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    Belonging on Campus: An exploratory study of the continuities, the contradictions and the consequences for Black and Minority Ethnic students in higher education


    Darby, Fionnuala (2020) Belonging on Campus: An exploratory study of the continuities, the contradictions and the consequences for Black and Minority Ethnic students in higher education. PhD thesis, National University of Ireland Maynooth.

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    Abstract

    What we know about Black and Minority Ethnic (BME) students, on campus depends on where we look. Limited research exists documenting the lived experiences of BME students in Irish higher education institutions and an understanding of the components of the campus environment that affect a sense of belonging for BME students remains elusive. My overarching understanding of inclusion in the context of this research relates to students who have self-identified as being from ethnically and culturally diverse minority backgrounds and is situated in their experience of the campus as a place of belonging and inclusion at Technological University Dublin, Blanchardstown Campus. My research highlights the prominence of Eurocentric curricula and a predominantly White academy which characterise the continuities of White privilege in this study, assimilation as means of fitting in (the contradictions) and underestimating the impact of misrecognition based on name and appearance along with the cumulative effects of experiencing microaggressions on a daily or weekly basis (the consequences). In arriving at my conceptual framework through a bricolage research approach, a number of theoretical perspectives were adopted. Scholarship under review considered the impact of social geographies of inclusion and belonging, critical race theory (CRT), and the psychological impact of racial-ethnic microaggressions. My research is applied and is located within a framework underpinned by inclusion. Utilising photovoice methodology (PVM) and thematic analysis, the key findings presented emphasise contradictory ways in which the campus includes and excludes BME students. The participants’ narratives suggest that the campus is diverse and inclusive while also experiencing it as discriminatory and exclusive. Combining the components of my research permits me to establish conceptual links between the findings, to synthesise evidence into conceptual conclusions and to demonstrate an understanding of the academic content in which my research is located in the chapters that follow. The findings inform an overarching narrative that recommends a campus wide environment assessment underpinned by a culturally conscious campus with brave spaces, to advance the belonging and inclusion of our diverse student population. The conclusions of my study demonstrate a lack of recognition of the ethnic and cultural differences that students bring to our classrooms; the need to connect our content, teaching and assessment for BME students; to increase our understanding of the points of pain and frustration that our students experience daily or weekly on campus, and to strengthen the academy to become ethnically literate educators. My research has implications for curriculum design and pedagogical reforms. It invokes creative controversy. The conclusions and recommendations provided advocate for a change in the cultural paradigm that currently influences the university. This requires the dissemination of the findings of my research at a local level and beyond, to raise awareness and to inform students and staff that only when a campus is truly inclusive, can it make a claim to excellence.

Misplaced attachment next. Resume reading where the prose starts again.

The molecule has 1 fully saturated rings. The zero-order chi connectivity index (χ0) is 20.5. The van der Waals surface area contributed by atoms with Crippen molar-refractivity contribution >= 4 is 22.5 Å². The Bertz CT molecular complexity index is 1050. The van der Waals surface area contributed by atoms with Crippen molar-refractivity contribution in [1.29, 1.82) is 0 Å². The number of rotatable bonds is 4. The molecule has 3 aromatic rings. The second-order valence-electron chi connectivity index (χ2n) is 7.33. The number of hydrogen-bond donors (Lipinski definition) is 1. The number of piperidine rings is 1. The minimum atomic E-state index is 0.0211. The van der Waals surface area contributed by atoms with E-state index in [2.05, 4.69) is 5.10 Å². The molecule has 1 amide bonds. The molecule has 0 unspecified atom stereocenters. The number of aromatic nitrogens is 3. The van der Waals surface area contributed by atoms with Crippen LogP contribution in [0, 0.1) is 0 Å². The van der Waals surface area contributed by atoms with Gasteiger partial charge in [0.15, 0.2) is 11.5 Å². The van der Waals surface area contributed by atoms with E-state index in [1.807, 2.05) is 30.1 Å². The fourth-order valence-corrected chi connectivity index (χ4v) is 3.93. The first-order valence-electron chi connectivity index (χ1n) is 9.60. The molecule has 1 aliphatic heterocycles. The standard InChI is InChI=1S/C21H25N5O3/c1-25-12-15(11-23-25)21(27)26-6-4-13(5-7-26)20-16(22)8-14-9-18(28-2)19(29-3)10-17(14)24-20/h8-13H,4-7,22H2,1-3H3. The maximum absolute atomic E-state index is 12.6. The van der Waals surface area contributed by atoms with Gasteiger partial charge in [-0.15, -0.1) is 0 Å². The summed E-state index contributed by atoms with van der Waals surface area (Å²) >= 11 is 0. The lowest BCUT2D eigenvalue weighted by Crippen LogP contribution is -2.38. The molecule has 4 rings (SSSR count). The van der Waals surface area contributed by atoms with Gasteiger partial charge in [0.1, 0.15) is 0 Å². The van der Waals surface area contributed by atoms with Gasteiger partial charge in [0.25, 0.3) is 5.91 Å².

Item Type: Thesis (PhD)
    Keywords: Belonging on Campus: exploratory study; continuities; contradictions; consequences; Black and Minority Ethnic students; higher education;
    Academic Unit: Faculty of Social Sciences > Adult and Community Education
    Item ID: 13535
    Depositing User: IR eTheses
    Date Deposited: 05 Nov 2020 16:50
    URI:

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